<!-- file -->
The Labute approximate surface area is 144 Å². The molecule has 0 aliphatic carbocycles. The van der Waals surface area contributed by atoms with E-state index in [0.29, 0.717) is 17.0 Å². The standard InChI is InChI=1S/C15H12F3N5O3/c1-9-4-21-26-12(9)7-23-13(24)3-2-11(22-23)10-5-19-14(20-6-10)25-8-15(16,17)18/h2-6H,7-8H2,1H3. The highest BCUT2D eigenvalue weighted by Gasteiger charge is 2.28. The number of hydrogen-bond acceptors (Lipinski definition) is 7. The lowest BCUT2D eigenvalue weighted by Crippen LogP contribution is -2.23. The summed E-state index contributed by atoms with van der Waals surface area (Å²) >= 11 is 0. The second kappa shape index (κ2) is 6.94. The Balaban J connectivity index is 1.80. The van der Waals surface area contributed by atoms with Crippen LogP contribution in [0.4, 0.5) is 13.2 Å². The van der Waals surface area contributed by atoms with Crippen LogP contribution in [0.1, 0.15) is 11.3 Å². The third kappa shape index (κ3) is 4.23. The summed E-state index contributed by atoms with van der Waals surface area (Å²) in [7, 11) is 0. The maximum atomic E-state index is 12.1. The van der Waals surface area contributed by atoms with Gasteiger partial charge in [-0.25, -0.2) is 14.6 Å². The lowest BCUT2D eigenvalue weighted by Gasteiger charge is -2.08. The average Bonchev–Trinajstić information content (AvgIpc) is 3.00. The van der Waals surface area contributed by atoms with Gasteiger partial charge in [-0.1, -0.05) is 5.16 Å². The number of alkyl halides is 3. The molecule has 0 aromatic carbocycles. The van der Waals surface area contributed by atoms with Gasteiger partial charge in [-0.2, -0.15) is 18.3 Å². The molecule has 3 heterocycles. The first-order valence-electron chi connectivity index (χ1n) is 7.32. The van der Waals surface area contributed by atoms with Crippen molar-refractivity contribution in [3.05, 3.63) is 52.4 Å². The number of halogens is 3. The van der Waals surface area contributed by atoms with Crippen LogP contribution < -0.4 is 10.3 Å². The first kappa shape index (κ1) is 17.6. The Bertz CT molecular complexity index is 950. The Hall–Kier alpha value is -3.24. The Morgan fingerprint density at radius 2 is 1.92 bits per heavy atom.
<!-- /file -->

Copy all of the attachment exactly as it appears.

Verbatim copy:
The Labute approximate surface area is 144 Å². The molecule has 0 aliphatic carbocycles. The van der Waals surface area contributed by atoms with E-state index in [0.29, 0.717) is 17.0 Å². The standard InChI is InChI=1S/C15H12F3N5O3/c1-9-4-21-26-12(9)7-23-13(24)3-2-11(22-23)10-5-19-14(20-6-10)25-8-15(16,17)18/h2-6H,7-8H2,1H3. The highest BCUT2D eigenvalue weighted by Gasteiger charge is 2.28. The number of hydrogen-bond acceptors (Lipinski definition) is 7. The lowest BCUT2D eigenvalue weighted by Crippen LogP contribution is -2.23. The summed E-state index contributed by atoms with van der Waals surface area (Å²) >= 11 is 0. The second kappa shape index (κ2) is 6.94. The Balaban J connectivity index is 1.80. The van der Waals surface area contributed by atoms with Crippen LogP contribution in [0.4, 0.5) is 13.2 Å². The van der Waals surface area contributed by atoms with Crippen LogP contribution in [0.1, 0.15) is 11.3 Å². The third kappa shape index (κ3) is 4.23. The summed E-state index contributed by atoms with van der Waals surface area (Å²) in [7, 11) is 0. The maximum atomic E-state index is 12.1. The van der Waals surface area contributed by atoms with Gasteiger partial charge in [-0.25, -0.2) is 14.6 Å². The lowest BCUT2D eigenvalue weighted by Gasteiger charge is -2.08. The average Bonchev–Trinajstić information content (AvgIpc) is 3.00. The van der Waals surface area contributed by atoms with Gasteiger partial charge in [-0.1, -0.05) is 5.16 Å². The number of alkyl halides is 3. The molecule has 0 aromatic carbocycles. The van der Waals surface area contributed by atoms with Gasteiger partial charge in [-0.2, -0.15) is 18.3 Å². The molecule has 3 heterocycles. The first-order valence-electron chi connectivity index (χ1n) is 7.32. The van der Waals surface area contributed by atoms with Crippen molar-refractivity contribution in [3.05, 3.63) is 52.4 Å². The number of halogens is 3. The van der Waals surface area contributed by atoms with Crippen LogP contribution < -0.4 is 10.3 Å². The first kappa shape index (κ1) is 17.6. The Bertz CT molecular complexity index is 950. The Hall–Kier alpha value is -3.24. The Morgan fingerprint density at radius 2 is 1.92 bits per heavy atom.